Wildlife Blog 28th May 2011

Events from the nest today:

It is now 45 days after the first egg was laid, 42 after the second, and 39 after the third. There is still a chance of eggs hatching and us seeing chicks in the nest this year. Here at Loch of the Lowes we remain hopeful.

Our famous pair of ospreys are continuing with incubation duties, making changeovers and regularly turning the eggs. At 10.39am our male osprey, 7Y, brought a small pike to the nest which our female then took to eat elsewhere; returning to the eyrie at 1.45pm.

Questions we received via ospreys@swt.org.uk queried what our pair of ospreys would do if the eggs do not hatch this year.  Should this be the case, it is likely that the pair will continue to incubate for some time and then make an early migration back to West Africa.  Last year, there was a third egg on the nest which failed to hatch. Our female continued to incubate this egg whilst the two successful chicks were small.  However, I’d like to reiterate that we remain optimistic, as there is still a chance of eggs hatching this year.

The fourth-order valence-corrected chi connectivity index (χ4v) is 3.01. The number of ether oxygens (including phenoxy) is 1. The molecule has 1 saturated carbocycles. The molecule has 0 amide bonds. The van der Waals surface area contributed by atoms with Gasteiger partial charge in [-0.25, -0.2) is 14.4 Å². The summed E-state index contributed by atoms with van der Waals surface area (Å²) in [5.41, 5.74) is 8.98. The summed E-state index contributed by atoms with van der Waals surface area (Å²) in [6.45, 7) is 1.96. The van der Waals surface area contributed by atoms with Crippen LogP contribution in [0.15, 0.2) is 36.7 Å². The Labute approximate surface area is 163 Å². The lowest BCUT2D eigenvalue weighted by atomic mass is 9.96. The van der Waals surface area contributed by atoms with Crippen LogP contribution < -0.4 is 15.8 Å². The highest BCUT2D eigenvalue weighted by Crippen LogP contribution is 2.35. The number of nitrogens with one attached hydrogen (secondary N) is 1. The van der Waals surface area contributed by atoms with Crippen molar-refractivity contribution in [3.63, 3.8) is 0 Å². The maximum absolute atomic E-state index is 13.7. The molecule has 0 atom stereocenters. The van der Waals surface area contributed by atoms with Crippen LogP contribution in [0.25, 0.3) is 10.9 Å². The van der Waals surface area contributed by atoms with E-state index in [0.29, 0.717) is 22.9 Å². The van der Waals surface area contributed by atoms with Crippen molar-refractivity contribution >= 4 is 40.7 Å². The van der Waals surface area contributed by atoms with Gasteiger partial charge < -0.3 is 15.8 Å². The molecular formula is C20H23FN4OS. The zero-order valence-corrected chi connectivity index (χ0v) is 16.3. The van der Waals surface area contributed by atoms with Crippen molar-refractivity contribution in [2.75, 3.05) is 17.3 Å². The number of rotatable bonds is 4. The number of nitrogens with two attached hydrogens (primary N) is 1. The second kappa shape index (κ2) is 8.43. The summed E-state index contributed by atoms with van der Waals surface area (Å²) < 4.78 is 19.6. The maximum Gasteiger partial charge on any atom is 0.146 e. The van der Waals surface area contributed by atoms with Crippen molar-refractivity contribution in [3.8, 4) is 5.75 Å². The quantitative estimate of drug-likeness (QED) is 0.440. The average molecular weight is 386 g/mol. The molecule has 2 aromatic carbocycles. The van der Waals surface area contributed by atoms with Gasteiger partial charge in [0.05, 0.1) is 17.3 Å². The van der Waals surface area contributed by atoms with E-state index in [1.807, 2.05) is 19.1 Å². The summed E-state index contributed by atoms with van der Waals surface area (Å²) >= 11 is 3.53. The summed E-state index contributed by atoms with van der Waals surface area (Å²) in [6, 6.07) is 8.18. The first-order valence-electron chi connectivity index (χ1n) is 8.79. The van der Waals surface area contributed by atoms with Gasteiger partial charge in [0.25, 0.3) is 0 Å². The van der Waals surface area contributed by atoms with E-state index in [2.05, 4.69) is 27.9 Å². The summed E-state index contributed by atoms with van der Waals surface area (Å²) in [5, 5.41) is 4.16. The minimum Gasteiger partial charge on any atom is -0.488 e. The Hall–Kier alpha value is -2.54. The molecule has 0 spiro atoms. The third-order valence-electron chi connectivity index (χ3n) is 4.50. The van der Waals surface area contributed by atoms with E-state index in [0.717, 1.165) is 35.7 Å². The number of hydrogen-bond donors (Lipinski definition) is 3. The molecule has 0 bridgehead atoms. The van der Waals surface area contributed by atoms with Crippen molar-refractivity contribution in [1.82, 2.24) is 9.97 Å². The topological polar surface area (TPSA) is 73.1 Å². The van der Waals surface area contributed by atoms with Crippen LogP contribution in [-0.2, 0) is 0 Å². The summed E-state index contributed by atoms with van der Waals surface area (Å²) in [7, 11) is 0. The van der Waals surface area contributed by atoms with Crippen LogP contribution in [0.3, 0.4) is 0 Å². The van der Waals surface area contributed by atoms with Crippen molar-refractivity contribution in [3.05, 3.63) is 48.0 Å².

We have received queries via ospreys@swt.org.uk regarding the satellite tracking programme. Full details of this can be found on our dedicated webpage; so for answers to any of your questions, follow this link:

http://www.swt.org.uk/wildlife/ospreys-at-lowes/osprey-tracking/

For any more questions regarding our ospreys that you may have, please check our dedicated FAQ page and see if you can find the answer you are looking for:

http://www.swt.org.uk/wildlife/ospreys-at-lowes/frequently-asked-questions/

Other wildlife at Loch of the Lowes:

We have been fortunate enough to again see two juvenile red squirrels at the feeding windows here at Loch of the Lowes.  This is an encouraging sign for the population red squirrels in the Perthshire area.

Also at the feeding station today were pheasants, great spotted woodpeckers,a  robin, blue tits, coal tits, great tits, chaffinches, greenfinches, siskins and yellowhammers. Out on the reeds near the loch, two reed buntings could be seen.

Elsewhere on the loch were great crested grebes, mute swans, Canada geese, a grelag goose, mallards, tufted duck and oystercatcher. Overhead were sand martins and around 75 black-headed gulls.

Anna

Perthshire Reserves Seasonal Ranger

Preface

Events from the nest today: It is now 45 days after the first egg was laid, 42 after the second, and 39 after the third. There is still a chance …

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